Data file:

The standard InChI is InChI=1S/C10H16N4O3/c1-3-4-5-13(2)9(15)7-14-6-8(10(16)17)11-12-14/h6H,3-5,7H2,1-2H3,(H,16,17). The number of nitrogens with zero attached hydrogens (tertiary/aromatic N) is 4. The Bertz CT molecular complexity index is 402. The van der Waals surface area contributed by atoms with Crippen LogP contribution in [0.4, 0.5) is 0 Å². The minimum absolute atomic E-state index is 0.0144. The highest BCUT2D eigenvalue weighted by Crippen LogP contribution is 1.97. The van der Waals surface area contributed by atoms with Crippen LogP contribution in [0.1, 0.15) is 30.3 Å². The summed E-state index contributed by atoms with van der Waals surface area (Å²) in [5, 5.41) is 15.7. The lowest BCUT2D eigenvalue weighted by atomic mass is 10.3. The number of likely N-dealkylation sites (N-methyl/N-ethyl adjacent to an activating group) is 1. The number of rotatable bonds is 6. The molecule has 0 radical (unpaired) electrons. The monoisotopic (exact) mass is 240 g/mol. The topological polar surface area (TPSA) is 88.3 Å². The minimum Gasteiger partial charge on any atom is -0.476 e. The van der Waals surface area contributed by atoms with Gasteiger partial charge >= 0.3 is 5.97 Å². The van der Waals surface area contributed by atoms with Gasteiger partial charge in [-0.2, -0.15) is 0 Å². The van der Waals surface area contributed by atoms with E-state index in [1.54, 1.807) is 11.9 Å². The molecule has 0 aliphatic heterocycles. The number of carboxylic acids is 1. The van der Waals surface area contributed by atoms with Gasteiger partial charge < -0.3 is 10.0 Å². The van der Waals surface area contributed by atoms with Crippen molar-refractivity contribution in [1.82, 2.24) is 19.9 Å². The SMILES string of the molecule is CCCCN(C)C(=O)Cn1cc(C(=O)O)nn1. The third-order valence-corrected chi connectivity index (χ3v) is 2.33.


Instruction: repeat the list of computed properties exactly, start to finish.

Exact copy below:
The standard InChI is InChI=1S/C10H16N4O3/c1-3-4-5-13(2)9(15)7-14-6-8(10(16)17)11-12-14/h6H,3-5,7H2,1-2H3,(H,16,17). The number of nitrogens with zero attached hydrogens (tertiary/aromatic N) is 4. The Bertz CT molecular complexity index is 402. The van der Waals surface area contributed by atoms with Crippen LogP contribution in [0.4, 0.5) is 0 Å². The minimum absolute atomic E-state index is 0.0144. The highest BCUT2D eigenvalue weighted by Crippen LogP contribution is 1.97. The van der Waals surface area contributed by atoms with Crippen LogP contribution in [0.1, 0.15) is 30.3 Å². The summed E-state index contributed by atoms with van der Waals surface area (Å²) in [5, 5.41) is 15.7. The lowest BCUT2D eigenvalue weighted by atomic mass is 10.3. The number of likely N-dealkylation sites (N-methyl/N-ethyl adjacent to an activating group) is 1. The number of rotatable bonds is 6. The molecule has 0 radical (unpaired) electrons. The monoisotopic (exact) mass is 240 g/mol. The topological polar surface area (TPSA) is 88.3 Å². The minimum Gasteiger partial charge on any atom is -0.476 e. The van der Waals surface area contributed by atoms with Gasteiger partial charge >= 0.3 is 5.97 Å². The van der Waals surface area contributed by atoms with Gasteiger partial charge in [-0.2, -0.15) is 0 Å². The van der Waals surface area contributed by atoms with E-state index in [1.54, 1.807) is 11.9 Å². The molecule has 0 aliphatic heterocycles. The number of carboxylic acids is 1. The van der Waals surface area contributed by atoms with Gasteiger partial charge < -0.3 is 10.0 Å². The van der Waals surface area contributed by atoms with Crippen molar-refractivity contribution in [1.82, 2.24) is 19.9 Å². The SMILES string of the molecule is CCCCN(C)C(=O)Cn1cc(C(=O)O)nn1. The third-order valence-corrected chi connectivity index (χ3v) is 2.33.